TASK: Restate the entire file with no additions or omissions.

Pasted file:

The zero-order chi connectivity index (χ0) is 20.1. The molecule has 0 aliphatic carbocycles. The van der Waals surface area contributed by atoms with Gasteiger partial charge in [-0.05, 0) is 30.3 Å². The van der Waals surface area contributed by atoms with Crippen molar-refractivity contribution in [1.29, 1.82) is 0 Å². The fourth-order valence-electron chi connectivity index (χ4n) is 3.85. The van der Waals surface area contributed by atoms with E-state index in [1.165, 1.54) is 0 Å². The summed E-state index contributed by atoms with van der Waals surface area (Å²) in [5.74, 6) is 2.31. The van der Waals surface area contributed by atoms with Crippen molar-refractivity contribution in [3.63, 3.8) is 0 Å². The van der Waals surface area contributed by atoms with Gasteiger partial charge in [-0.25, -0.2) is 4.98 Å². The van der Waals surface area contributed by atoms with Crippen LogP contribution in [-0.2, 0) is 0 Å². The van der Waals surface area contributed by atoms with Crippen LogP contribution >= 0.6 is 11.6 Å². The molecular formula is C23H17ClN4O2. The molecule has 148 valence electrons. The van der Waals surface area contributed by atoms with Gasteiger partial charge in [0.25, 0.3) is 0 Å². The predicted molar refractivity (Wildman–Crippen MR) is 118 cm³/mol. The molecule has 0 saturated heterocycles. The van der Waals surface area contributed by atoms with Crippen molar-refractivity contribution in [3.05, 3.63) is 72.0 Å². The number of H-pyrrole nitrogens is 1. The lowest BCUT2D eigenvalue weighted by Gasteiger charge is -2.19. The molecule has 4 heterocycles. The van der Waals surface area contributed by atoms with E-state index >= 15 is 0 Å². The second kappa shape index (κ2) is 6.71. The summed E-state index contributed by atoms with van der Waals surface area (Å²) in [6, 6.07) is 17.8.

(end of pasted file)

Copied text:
The zero-order chi connectivity index (χ0) is 20.1. The molecule has 0 aliphatic carbocycles. The van der Waals surface area contributed by atoms with Gasteiger partial charge in [-0.05, 0) is 30.3 Å². The van der Waals surface area contributed by atoms with Crippen molar-refractivity contribution in [1.29, 1.82) is 0 Å². The fourth-order valence-electron chi connectivity index (χ4n) is 3.85. The van der Waals surface area contributed by atoms with E-state index in [1.165, 1.54) is 0 Å². The summed E-state index contributed by atoms with van der Waals surface area (Å²) in [5.74, 6) is 2.31. The van der Waals surface area contributed by atoms with Crippen molar-refractivity contribution in [3.63, 3.8) is 0 Å². The van der Waals surface area contributed by atoms with Gasteiger partial charge in [-0.25, -0.2) is 4.98 Å². The van der Waals surface area contributed by atoms with Crippen LogP contribution in [-0.2, 0) is 0 Å². The van der Waals surface area contributed by atoms with Crippen LogP contribution >= 0.6 is 11.6 Å². The molecular formula is C23H17ClN4O2. The molecule has 148 valence electrons. The van der Waals surface area contributed by atoms with Gasteiger partial charge in [0.25, 0.3) is 0 Å². The predicted molar refractivity (Wildman–Crippen MR) is 118 cm³/mol. The molecule has 0 saturated heterocycles. The van der Waals surface area contributed by atoms with Crippen molar-refractivity contribution in [3.05, 3.63) is 72.0 Å². The number of H-pyrrole nitrogens is 1. The lowest BCUT2D eigenvalue weighted by Gasteiger charge is -2.19. The molecule has 4 heterocycles. The van der Waals surface area contributed by atoms with E-state index >= 15 is 0 Å². The second kappa shape index (κ2) is 6.71. The summed E-state index contributed by atoms with van der Waals surface area (Å²) in [6, 6.07) is 17.8.